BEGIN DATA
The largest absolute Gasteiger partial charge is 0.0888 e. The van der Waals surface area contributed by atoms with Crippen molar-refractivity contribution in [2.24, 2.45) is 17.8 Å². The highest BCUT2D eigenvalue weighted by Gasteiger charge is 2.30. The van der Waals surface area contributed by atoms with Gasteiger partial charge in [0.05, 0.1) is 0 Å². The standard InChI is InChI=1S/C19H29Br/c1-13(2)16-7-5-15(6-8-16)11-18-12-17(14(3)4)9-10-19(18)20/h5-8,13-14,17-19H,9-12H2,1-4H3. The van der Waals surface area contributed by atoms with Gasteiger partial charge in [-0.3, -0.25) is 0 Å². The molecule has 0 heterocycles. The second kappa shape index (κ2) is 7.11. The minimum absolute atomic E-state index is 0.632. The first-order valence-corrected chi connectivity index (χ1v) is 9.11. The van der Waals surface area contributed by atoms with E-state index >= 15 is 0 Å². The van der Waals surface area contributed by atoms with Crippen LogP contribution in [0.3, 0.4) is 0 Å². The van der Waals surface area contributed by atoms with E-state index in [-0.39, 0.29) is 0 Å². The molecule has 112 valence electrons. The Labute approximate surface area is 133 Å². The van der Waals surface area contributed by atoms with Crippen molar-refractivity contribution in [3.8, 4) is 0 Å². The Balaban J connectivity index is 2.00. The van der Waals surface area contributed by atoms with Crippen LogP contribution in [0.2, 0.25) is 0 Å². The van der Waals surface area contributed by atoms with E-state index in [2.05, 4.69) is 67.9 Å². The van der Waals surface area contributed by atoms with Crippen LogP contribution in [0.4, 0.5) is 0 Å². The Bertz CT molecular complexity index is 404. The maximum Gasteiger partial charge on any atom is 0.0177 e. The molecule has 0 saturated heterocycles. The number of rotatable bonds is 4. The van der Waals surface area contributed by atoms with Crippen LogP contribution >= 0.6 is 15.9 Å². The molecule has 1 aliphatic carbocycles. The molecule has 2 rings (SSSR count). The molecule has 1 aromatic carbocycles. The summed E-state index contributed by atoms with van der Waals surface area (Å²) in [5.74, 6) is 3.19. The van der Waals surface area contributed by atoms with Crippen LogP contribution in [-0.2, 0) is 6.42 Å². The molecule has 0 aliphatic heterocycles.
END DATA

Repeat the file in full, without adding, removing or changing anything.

The largest absolute Gasteiger partial charge is 0.0888 e. The van der Waals surface area contributed by atoms with Crippen molar-refractivity contribution in [2.24, 2.45) is 17.8 Å². The highest BCUT2D eigenvalue weighted by Gasteiger charge is 2.30. The van der Waals surface area contributed by atoms with Gasteiger partial charge in [0.05, 0.1) is 0 Å². The standard InChI is InChI=1S/C19H29Br/c1-13(2)16-7-5-15(6-8-16)11-18-12-17(14(3)4)9-10-19(18)20/h5-8,13-14,17-19H,9-12H2,1-4H3. The van der Waals surface area contributed by atoms with Gasteiger partial charge in [-0.3, -0.25) is 0 Å². The molecule has 0 heterocycles. The second kappa shape index (κ2) is 7.11. The minimum absolute atomic E-state index is 0.632. The first-order valence-corrected chi connectivity index (χ1v) is 9.11. The van der Waals surface area contributed by atoms with E-state index >= 15 is 0 Å². The van der Waals surface area contributed by atoms with Crippen LogP contribution in [0.3, 0.4) is 0 Å². The van der Waals surface area contributed by atoms with E-state index in [-0.39, 0.29) is 0 Å². The molecule has 112 valence electrons. The Labute approximate surface area is 133 Å². The van der Waals surface area contributed by atoms with Crippen molar-refractivity contribution in [3.8, 4) is 0 Å². The Balaban J connectivity index is 2.00. The van der Waals surface area contributed by atoms with Crippen LogP contribution in [0.2, 0.25) is 0 Å². The van der Waals surface area contributed by atoms with E-state index in [2.05, 4.69) is 67.9 Å². The van der Waals surface area contributed by atoms with Crippen LogP contribution in [0.4, 0.5) is 0 Å². The Bertz CT molecular complexity index is 404. The maximum Gasteiger partial charge on any atom is 0.0177 e. The molecule has 0 saturated heterocycles. The number of rotatable bonds is 4. The van der Waals surface area contributed by atoms with Crippen LogP contribution >= 0.6 is 15.9 Å². The molecule has 1 aliphatic carbocycles. The molecule has 2 rings (SSSR count). The molecule has 1 aromatic carbocycles. The summed E-state index contributed by atoms with van der Waals surface area (Å²) in [5.74, 6) is 3.19. The van der Waals surface area contributed by atoms with Crippen LogP contribution in [-0.2, 0) is 6.42 Å². The molecule has 0 aliphatic heterocycles.